Although Pearl is a complex character, her primary function within the novel is as a symbol. Pearl is a sort of living version of her mother’s scarlet letter. She is the physical consequence of sexual sin and the indicator of a transgression. Yet, even as a reminder of Hester’s “sin,” Pearl is more than a mere punishment to her mother: she is also a blessing. She represents not only “sin” but also the vital spirit and passion that engendered that sin. Thus, Pearl’s existence gives her mother reason to live, bolstering her spirits when she is tempted to give up. It is only after Dimmesdale is revealed to be Pearl’s father that Pearl can become fully “human.” Until then, she functions in a symbolic capacity as the reminder of an unsolved mystery.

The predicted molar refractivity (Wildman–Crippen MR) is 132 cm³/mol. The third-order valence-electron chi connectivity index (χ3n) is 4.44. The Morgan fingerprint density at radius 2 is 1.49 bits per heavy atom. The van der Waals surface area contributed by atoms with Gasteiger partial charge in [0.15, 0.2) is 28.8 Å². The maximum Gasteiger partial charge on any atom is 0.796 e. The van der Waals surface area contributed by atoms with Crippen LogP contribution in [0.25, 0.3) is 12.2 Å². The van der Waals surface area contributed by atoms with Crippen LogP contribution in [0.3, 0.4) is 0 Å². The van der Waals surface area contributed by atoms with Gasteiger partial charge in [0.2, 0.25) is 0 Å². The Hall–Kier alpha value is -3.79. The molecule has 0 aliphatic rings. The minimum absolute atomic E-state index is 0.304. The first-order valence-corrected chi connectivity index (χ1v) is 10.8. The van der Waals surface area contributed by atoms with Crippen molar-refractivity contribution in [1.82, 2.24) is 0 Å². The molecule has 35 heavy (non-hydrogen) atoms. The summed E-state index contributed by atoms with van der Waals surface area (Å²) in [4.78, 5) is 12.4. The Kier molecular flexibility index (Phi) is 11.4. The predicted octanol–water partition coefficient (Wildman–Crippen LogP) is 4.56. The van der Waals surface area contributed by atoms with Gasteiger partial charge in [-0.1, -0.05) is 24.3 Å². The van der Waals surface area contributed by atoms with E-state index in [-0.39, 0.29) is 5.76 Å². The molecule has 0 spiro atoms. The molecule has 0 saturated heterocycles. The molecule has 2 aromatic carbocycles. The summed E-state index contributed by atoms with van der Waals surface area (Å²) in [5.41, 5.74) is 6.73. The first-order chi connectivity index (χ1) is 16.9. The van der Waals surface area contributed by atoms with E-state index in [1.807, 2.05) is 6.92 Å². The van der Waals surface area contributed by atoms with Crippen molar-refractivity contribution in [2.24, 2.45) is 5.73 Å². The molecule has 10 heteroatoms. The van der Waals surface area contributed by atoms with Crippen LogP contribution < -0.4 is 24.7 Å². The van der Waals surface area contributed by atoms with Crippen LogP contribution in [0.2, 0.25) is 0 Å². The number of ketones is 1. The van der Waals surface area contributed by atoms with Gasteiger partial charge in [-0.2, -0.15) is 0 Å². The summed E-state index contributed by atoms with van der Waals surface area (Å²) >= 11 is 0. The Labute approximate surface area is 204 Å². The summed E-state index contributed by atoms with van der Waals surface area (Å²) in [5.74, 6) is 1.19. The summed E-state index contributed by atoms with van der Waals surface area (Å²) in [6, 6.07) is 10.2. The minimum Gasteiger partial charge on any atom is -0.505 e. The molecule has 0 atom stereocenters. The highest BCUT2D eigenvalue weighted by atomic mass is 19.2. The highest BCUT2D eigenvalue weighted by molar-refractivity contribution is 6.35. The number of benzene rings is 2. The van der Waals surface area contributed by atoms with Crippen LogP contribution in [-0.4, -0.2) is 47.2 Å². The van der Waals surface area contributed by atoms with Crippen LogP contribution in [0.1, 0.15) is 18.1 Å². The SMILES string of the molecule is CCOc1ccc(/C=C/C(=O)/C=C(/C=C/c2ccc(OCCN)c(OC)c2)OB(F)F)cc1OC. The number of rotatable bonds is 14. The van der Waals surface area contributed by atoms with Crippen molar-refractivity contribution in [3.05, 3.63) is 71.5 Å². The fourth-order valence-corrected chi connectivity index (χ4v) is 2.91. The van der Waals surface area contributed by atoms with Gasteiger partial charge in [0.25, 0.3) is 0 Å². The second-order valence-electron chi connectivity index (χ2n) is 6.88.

Even so, Chillingworth could have left town and tried to start a new family elsewhere. But there is still the mystery. Chillingworth's behavior is too sublimely cruel for that to be the only motivation, so it seems that he is motivated both by revenge and the mystery. A third possibility is that Chillingworth is also trying to remove the father from the scene in order to make a second attempt to win Hester’s heart. This idea seems unlikely, but it goes hand-in-hand with the acts of revenge Chillingworth carries out in his parasitic attack on Dimmesdale, sucking the virility out of the man. As we continue our analysis, let us revisit these options to see whether the textual evidence supports them.